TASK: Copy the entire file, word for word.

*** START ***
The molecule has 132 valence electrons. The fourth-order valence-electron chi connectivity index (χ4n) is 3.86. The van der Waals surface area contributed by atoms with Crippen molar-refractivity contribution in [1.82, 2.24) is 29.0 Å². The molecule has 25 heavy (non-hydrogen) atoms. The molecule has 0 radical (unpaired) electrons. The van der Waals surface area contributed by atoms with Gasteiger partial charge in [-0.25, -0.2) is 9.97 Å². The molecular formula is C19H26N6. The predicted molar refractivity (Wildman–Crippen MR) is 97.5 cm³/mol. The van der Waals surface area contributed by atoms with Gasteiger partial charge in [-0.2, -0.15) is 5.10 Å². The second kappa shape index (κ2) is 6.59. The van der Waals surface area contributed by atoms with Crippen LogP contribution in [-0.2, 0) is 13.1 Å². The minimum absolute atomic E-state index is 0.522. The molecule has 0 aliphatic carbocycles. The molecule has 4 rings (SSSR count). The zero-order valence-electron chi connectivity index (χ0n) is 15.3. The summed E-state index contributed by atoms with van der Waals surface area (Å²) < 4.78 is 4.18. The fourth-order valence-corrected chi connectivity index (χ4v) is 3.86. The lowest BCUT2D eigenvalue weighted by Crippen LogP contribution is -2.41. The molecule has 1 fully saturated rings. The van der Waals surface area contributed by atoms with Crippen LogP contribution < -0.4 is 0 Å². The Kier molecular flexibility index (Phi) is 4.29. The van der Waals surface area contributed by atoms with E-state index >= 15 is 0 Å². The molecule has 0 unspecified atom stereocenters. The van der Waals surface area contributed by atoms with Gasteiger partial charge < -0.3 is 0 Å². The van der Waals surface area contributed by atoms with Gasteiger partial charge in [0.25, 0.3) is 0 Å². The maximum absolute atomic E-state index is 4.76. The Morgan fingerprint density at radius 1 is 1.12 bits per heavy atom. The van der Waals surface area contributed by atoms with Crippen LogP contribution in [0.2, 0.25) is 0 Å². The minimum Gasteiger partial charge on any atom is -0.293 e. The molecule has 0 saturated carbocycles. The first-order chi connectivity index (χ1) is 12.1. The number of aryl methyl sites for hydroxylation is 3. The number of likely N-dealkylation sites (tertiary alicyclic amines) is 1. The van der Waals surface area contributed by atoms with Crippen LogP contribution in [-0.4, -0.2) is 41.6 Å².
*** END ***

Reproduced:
The molecule has 132 valence electrons. The fourth-order valence-electron chi connectivity index (χ4n) is 3.86. The van der Waals surface area contributed by atoms with Crippen molar-refractivity contribution in [1.82, 2.24) is 29.0 Å². The molecule has 25 heavy (non-hydrogen) atoms. The molecule has 0 radical (unpaired) electrons. The van der Waals surface area contributed by atoms with Gasteiger partial charge in [-0.25, -0.2) is 9.97 Å². The molecular formula is C19H26N6. The predicted molar refractivity (Wildman–Crippen MR) is 97.5 cm³/mol. The van der Waals surface area contributed by atoms with Gasteiger partial charge in [-0.2, -0.15) is 5.10 Å². The second kappa shape index (κ2) is 6.59. The van der Waals surface area contributed by atoms with Crippen LogP contribution in [-0.2, 0) is 13.1 Å². The minimum absolute atomic E-state index is 0.522. The molecule has 0 aliphatic carbocycles. The molecule has 4 rings (SSSR count). The zero-order valence-electron chi connectivity index (χ0n) is 15.3. The summed E-state index contributed by atoms with van der Waals surface area (Å²) < 4.78 is 4.18. The fourth-order valence-corrected chi connectivity index (χ4v) is 3.86. The lowest BCUT2D eigenvalue weighted by Crippen LogP contribution is -2.41. The molecule has 1 fully saturated rings. The van der Waals surface area contributed by atoms with Crippen LogP contribution < -0.4 is 0 Å². The Kier molecular flexibility index (Phi) is 4.29. The van der Waals surface area contributed by atoms with E-state index >= 15 is 0 Å². The molecule has 0 unspecified atom stereocenters. The van der Waals surface area contributed by atoms with Gasteiger partial charge < -0.3 is 0 Å². The van der Waals surface area contributed by atoms with Gasteiger partial charge in [0.25, 0.3) is 0 Å². The maximum absolute atomic E-state index is 4.76. The Morgan fingerprint density at radius 1 is 1.12 bits per heavy atom. The van der Waals surface area contributed by atoms with Crippen LogP contribution in [0.2, 0.25) is 0 Å². The minimum Gasteiger partial charge on any atom is -0.293 e. The molecule has 0 saturated carbocycles. The first-order chi connectivity index (χ1) is 12.1. The number of aryl methyl sites for hydroxylation is 3. The number of likely N-dealkylation sites (tertiary alicyclic amines) is 1. The van der Waals surface area contributed by atoms with Crippen LogP contribution in [-0.4, -0.2) is 41.6 Å².